Saturday, February 8, 2014

Thoughts of Hell Week 2014

"You know you're in love when you can't fall asleep
because reality is finally better than your dreams."
Dr. Seuss

It is cold and dreary here.  And while there a certain  beauty in the stern, unforgiving landscape with its crust of hard, white snow and ice covered roads, it is not conducive to least on a road bike or a regular mountain bike.  The roads are too icy and the alabaster snow that does not give under my feet while walking gives when the wheels of my mountain bike try to glide over the surface.  It is, however, conducive to dreaming and the cultivation of that inside, unnameable longing and inside ache that dreaming sometimes brings:  it is conducive to thoughts of Texas in the early spring.

It is this time of year when I begin truly counting the days until I will be there, until I will see friends that I see all too rarely because of the physical distance, until I see the friends that I do see fairly regularly though not on a daily basis, until I am on a bicycle where I best interact with people.  For some reason, friendship and discussions are so much easier on a bicycle than they are sitting in chairs across a table from each other, just as they are after I have had a few drinks of alcohol. My husband says that alcohol primes the pump, and for some reason it is the same with a bicycle.  Indeed, sometimes I feel sorry for those condemned to a solo long distance ride with me;-)  And yes, I will miss my husband during this week, but I also will love him more for letting me go, for tending the home hearth and our furry family, for his patient waiting.

Despite the physical distance between us, my friends remain ever close to my heart, irrevocably woven into the fabric that is my very being, the world of bicycling.  Each is special to me, unique.  And while I know most of the these friendships will not last beyond bicycling, they are incredibly dear and important to me.  Perhaps it is that forewarning of loss that causes me to treasure our time so, for as so often happens in cycling, I have had dear friends whose physical presence fades as they no longer cycle even while they remain part of my history and are cherished and often thought of during a ride or during times of contemplation, each loved in their own special way.

Soon I will be in Texas, and hopefully there will be at least one day of hot, sunshine that just screams shorts and a short sleeved jersey and sun screen so that I don't burn, at least one day where the sweat will run freely and cleanly so unlike the cold, passionless winter sweat.   Soon my legs will ache with effort and my rear will hurt from unaccustomed hours on a bicycle seat and I will curse my inability to keep up and to capture the green sign.  Soon the strange,stark beauty of the landscape there will fill my eyes and I will once again fall in love. Soon I will laugh freely and be released from my recent winter weather captivity.  No dishes, no chores, no  work....nothing to do but to ride my bike, eat, sleep, and ride my bike again.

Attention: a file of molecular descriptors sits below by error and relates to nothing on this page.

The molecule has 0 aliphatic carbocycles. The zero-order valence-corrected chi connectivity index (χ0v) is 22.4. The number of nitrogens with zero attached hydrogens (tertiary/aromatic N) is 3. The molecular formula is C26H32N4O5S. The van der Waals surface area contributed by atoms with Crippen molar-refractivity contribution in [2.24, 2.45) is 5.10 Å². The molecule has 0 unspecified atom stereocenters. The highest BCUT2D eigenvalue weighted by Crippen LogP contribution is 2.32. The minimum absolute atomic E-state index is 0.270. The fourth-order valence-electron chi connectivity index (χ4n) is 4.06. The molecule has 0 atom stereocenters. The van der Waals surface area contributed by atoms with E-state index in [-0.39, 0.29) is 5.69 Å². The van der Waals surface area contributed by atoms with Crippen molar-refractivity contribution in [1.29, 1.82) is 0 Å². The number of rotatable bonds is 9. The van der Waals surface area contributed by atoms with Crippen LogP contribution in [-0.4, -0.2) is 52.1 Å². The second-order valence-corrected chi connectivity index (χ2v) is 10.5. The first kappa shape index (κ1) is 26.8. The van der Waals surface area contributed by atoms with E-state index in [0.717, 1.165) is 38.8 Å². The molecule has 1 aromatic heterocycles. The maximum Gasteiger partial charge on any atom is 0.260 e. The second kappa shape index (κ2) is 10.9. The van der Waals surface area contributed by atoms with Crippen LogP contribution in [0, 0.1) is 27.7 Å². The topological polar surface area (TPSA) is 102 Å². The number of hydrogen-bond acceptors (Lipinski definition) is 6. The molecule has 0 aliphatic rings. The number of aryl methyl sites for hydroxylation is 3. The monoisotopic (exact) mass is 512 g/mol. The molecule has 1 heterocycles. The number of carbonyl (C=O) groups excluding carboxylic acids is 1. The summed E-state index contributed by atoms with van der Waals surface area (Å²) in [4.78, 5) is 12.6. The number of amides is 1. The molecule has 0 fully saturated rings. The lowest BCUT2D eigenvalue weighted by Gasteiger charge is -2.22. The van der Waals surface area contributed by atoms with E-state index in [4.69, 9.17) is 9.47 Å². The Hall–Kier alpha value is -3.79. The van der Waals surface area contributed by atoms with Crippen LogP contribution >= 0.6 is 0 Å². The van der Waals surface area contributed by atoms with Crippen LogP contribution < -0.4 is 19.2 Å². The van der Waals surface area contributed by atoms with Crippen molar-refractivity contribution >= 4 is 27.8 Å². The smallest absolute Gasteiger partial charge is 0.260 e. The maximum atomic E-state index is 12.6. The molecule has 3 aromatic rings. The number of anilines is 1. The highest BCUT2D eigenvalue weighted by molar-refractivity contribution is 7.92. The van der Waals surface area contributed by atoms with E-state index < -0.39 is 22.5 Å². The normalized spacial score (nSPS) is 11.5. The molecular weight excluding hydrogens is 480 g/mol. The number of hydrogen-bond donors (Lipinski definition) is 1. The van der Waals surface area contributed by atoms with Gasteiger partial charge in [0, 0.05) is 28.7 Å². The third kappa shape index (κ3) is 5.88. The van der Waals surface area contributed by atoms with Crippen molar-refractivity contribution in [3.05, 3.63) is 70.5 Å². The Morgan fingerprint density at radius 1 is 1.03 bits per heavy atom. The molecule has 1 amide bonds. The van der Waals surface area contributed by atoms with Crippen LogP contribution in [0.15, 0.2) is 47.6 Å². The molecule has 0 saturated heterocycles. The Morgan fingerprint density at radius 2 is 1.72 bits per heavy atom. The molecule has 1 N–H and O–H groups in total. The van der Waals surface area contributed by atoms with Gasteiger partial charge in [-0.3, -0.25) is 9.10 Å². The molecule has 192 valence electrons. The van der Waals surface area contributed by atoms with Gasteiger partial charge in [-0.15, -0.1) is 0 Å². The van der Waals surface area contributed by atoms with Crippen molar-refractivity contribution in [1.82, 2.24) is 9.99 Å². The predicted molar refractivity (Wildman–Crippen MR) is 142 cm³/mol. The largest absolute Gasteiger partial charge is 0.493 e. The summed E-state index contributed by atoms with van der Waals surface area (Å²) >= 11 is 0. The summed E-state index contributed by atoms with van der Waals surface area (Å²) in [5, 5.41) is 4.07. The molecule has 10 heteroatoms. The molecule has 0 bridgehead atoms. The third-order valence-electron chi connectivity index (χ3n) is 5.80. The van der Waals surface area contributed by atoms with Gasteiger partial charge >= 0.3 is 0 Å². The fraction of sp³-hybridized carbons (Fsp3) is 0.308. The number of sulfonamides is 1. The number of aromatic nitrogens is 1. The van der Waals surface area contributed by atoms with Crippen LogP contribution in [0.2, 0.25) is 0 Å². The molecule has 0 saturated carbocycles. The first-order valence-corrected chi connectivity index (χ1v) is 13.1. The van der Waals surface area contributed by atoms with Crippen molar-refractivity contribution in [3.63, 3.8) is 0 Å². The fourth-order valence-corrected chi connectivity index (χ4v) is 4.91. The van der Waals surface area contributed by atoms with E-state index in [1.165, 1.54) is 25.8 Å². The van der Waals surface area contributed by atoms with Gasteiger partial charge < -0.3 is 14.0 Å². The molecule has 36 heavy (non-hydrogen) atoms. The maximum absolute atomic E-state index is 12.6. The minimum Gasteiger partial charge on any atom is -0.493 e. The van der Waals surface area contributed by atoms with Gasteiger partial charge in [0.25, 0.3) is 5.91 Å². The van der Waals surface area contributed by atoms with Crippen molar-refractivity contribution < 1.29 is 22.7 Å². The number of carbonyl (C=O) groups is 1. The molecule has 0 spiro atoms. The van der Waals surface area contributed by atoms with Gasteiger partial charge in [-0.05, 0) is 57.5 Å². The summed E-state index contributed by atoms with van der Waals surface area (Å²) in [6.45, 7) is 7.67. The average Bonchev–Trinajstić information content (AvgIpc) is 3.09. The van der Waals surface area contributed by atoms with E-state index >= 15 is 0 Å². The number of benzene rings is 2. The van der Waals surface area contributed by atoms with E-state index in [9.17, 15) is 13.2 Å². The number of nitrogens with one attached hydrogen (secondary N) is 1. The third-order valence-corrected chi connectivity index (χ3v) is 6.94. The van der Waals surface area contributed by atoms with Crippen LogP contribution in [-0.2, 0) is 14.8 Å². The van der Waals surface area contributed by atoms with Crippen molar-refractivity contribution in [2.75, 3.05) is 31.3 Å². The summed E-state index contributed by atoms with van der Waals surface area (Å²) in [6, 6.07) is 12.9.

And by the end, my passion will be spent, at least temporarily.  Because thus far, I am one of the lucky ones, the ones whose passion remains intact and who has the physical ability to carry out that passion.  And I will be satisfied for awhile knowing that reality has been better than my dreams if only temporarily. And my heart will sing. Oh, yes, Hell Week and Texas, I am sooooo ready. 

Tuesday, January 21, 2014

Brevet Training Time

It is that mad time of year again, brevet training time.  In my head it is my sensible self against myself.  Sensible self, "You're not actually going to try to train for the brevet series, are you."  Regular self, "Well, I thought I might."  Sensible self, "You're crazy.  Why do you want to do this?"  Regular self, "Why not?"  Sensible self, "Because it will hurt, because you don't have to, because there will be wind and bad weather, because you are getting old, because I really don't want to put up with your whining about it again. And you know you will whine and complain and even blame me for not stopping you, particularly on the 600K if you even get that far this year. You might get the puking sickness you had the day of the 300K last year.  Then all that preparation is for nothing."  Regular self, "Too bad isn't it.  You're stuck with me and I'm doing it.  I suppose we could divorce and become a dissociative identity disordered person." Sensible self,"Without me, God knows what you would try and we both would end up dead before our time.  Okay, I give in.  Let's not divorce.  But I won't quit nagging you throughout the brevet season."  Regular self, "I am not the only one who whines;-)"

So far, I have managed to get some long rides in, but not much of the in between, shorter rides due to a combination of work and weather.  And you see, I am a "bicycle trainer" hater.  Yes, I know you can put a tape on television, that you really improve your speed and peddling mechanics while using a trainer.  It just is not my thing.  I am always amazed at and in awe of the mental fortitude of people who spend mind numbing hours on trainers.  They emerge at the end of a long, dreary, snowy winter as strong as ever. And very occasionally I will give in and use a trainer, but it doesn't take a session or two to realize that what I love about cycling has nothing to do with improved pedaling mechanics or increased speed or getting exercise or keeping off weight.  I like those things, but they are not of primary importance or why I love cycling.  Loving cycling has something to do with changing scenery, with the wind in my hair, with the hills that need to be conquered and put in their place, with the hills that conquer me and tame my ego, with the freedom to chose my way, with the surprises you find along the way, with the things you learn about  yourself along the road.  What I love about cycling is being alone and having time to think, being with friends and laughing until my sides ache and I worry that I will wet my shorts.  What I love about cycling are the challenges, the not knowing if I will prevail, and the satisfaction when I do.  What I love about cycling are those times when all the hard work comes together and a difficult ride is easy. And so much more.  But it is not the trainer or the benefits it bestows.  And so, with all the snow and bad weather, brevet training will be a tad more difficult this year than in the recent past.